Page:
A: That is a fair way to put it. There are dis-economies of scale in terms of the returns that can be earned on managed money. That probably kicks in a lot smaller than we are. It probably kicks in at $50 million or $100 million. But over the realm of all possible sizes, you just don’t want to get beyond a certain level, particularly when you have an eclectic strategy like ours. There is only so much that you can buy that fits our kind of criteria. And we are comfortable at our current size.
Q: So this is pretty much a matter of feel?
A: That’s right. I think we also want to stay small because it is frankly more fun. We enjoy the camaraderie of being a small firm with everybody doing work, and everybody understanding pretty much where we are going. The last thing I want to be is manager of a staff of a dozen analysts and portfolio managers. I wouldn’t like that at all.”

Um, that obviously changed. A friend recently commented that all successful investors must eventually learn to manage larger amounts of capital. Why? Even without large inflows, compounding alone will force you into ever larger realms of AUM.


“Q: Is this institutional money you’re managing?
A: All individual money.
Q: It’s really unusual to have that much individual money…”

“Q: Do you call yourself a hedge fund?
A: No. We do not. We are compensated somewhat like hedge funds but do not hedge in the sense of always being long and short. We tend to be long investors. We are rarely on the short side.”

It’s okay to admit that you’re not a “hedge fund”…

“…perhaps most important, we are not just focusing on equities. We focus on any security of a company that is mispriced. We can even find some companies where one security, like the equity, is overvalued, but where another security, like the debt, might be undervalued. We have flexibility in our partnership agreement to do pretty much anything we like. Right now, and for the better part of the last two years, much of our investment has been in the senior securities of overleveraged companies.”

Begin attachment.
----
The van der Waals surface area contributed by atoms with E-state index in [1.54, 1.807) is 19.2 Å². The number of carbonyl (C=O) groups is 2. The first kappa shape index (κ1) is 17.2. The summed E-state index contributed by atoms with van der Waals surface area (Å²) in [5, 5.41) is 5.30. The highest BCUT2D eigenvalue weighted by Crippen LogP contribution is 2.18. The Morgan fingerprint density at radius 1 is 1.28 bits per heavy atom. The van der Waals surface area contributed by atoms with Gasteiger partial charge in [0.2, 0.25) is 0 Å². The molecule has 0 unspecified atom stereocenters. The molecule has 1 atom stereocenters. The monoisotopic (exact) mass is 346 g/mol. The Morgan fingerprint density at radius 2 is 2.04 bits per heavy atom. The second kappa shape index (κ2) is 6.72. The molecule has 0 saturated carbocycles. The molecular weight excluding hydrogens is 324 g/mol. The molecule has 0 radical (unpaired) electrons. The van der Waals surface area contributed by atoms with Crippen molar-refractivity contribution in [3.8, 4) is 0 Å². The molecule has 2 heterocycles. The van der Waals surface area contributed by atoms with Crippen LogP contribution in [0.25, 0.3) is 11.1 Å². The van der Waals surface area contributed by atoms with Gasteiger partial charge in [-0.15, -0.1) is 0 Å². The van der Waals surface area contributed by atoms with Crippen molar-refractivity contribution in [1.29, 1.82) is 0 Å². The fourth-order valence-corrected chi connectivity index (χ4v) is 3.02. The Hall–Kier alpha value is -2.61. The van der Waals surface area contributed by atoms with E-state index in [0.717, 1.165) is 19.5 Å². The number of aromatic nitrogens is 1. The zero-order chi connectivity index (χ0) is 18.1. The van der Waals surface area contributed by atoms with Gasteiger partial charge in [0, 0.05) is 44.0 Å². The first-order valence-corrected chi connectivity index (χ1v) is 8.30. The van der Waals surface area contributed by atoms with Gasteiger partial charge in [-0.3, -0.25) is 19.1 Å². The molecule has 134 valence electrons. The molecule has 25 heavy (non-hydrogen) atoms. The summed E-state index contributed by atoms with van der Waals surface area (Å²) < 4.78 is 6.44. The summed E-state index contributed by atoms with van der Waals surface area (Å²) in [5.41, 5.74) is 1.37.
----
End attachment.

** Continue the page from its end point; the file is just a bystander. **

It puzzles me when people fixate on Baupost’s 13F (the latest discloses $5.9Bn worth of public equity assets). This is only ~18% of the firm’s total AUM. The remaining 82% is invested elsewhere included private real estate & bankruptcy workouts (such as a large position in Lehman).

“If you are asking, ‘Is there more competition in many of the areas that we are looking at?’ that is absolutely true. The good news is that first of all, we are flexible enough to not be committed in any single area. Take, for example, distressed securities. In 1985, as far as we can remember there was only one firm doing research in dis tress. That was R.D. Smith. In 1991, we check our faxes and our research reports, and we count 44 firms doing work in that area…So there is no question that there’s now a crowd. The research coverage and Wall Street’s attention to it have increased probably more than the considerable proliferation of opportunities in that area. So we have more competition. But we have flexibility, we also have patience. These people have special-purpose funds to do whatever it is they are doing, to do distressed securities, to do LBOs, whatever their funds are looking for. And when opportunities cease to exist, they will probably distribute the funds and go out of business. Already, we see many of the arbitrageurs from the ‘Eighties disappear and go into new lines of business like distressed securities.”

Mandate flexibility provides a competitive advantage. Investing is a fiercely competitive. Why make your life harder by limiting where you may seek returns? Klarman may have lots of institutional capital today, but it didn’t start off that way. An institutional capital base may/will constrain the type of investments you can or can’t make.